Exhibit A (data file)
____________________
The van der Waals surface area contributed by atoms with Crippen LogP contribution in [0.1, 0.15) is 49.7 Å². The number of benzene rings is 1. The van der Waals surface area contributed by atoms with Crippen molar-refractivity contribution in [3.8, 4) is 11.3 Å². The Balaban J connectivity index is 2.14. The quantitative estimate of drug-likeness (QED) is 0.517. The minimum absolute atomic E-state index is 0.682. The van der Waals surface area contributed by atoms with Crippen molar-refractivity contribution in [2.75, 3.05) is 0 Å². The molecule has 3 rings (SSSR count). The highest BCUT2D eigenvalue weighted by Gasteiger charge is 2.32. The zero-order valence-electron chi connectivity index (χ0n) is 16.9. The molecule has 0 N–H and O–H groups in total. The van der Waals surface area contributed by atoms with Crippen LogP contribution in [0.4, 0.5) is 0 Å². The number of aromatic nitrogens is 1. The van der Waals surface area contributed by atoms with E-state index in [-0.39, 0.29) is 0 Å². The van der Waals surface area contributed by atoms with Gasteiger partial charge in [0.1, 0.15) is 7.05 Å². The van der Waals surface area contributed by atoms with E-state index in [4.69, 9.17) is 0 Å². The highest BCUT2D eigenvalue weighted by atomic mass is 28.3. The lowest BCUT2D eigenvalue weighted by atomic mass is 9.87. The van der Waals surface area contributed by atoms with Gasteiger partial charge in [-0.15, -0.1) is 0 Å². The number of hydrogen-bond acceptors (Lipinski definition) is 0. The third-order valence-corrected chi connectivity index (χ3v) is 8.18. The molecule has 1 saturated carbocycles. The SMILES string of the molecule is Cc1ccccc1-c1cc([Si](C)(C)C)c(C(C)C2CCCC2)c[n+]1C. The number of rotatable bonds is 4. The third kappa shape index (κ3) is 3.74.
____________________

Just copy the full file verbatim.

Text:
The van der Waals surface area contributed by atoms with Crippen LogP contribution in [0.1, 0.15) is 49.7 Å². The number of benzene rings is 1. The van der Waals surface area contributed by atoms with Crippen molar-refractivity contribution in [3.8, 4) is 11.3 Å². The Balaban J connectivity index is 2.14. The quantitative estimate of drug-likeness (QED) is 0.517. The minimum absolute atomic E-state index is 0.682. The van der Waals surface area contributed by atoms with Crippen molar-refractivity contribution in [2.75, 3.05) is 0 Å². The molecule has 3 rings (SSSR count). The highest BCUT2D eigenvalue weighted by Gasteiger charge is 2.32. The zero-order valence-electron chi connectivity index (χ0n) is 16.9. The molecule has 0 N–H and O–H groups in total. The van der Waals surface area contributed by atoms with Crippen LogP contribution in [0.4, 0.5) is 0 Å². The number of aromatic nitrogens is 1. The van der Waals surface area contributed by atoms with E-state index in [-0.39, 0.29) is 0 Å². The van der Waals surface area contributed by atoms with Gasteiger partial charge in [0.1, 0.15) is 7.05 Å². The van der Waals surface area contributed by atoms with E-state index in [4.69, 9.17) is 0 Å². The highest BCUT2D eigenvalue weighted by atomic mass is 28.3. The lowest BCUT2D eigenvalue weighted by atomic mass is 9.87. The van der Waals surface area contributed by atoms with Gasteiger partial charge in [-0.15, -0.1) is 0 Å². The number of hydrogen-bond acceptors (Lipinski definition) is 0. The third-order valence-corrected chi connectivity index (χ3v) is 8.18. The molecule has 1 saturated carbocycles. The SMILES string of the molecule is Cc1ccccc1-c1cc([Si](C)(C)C)c(C(C)C2CCCC2)c[n+]1C. The number of rotatable bonds is 4. The third kappa shape index (κ3) is 3.74.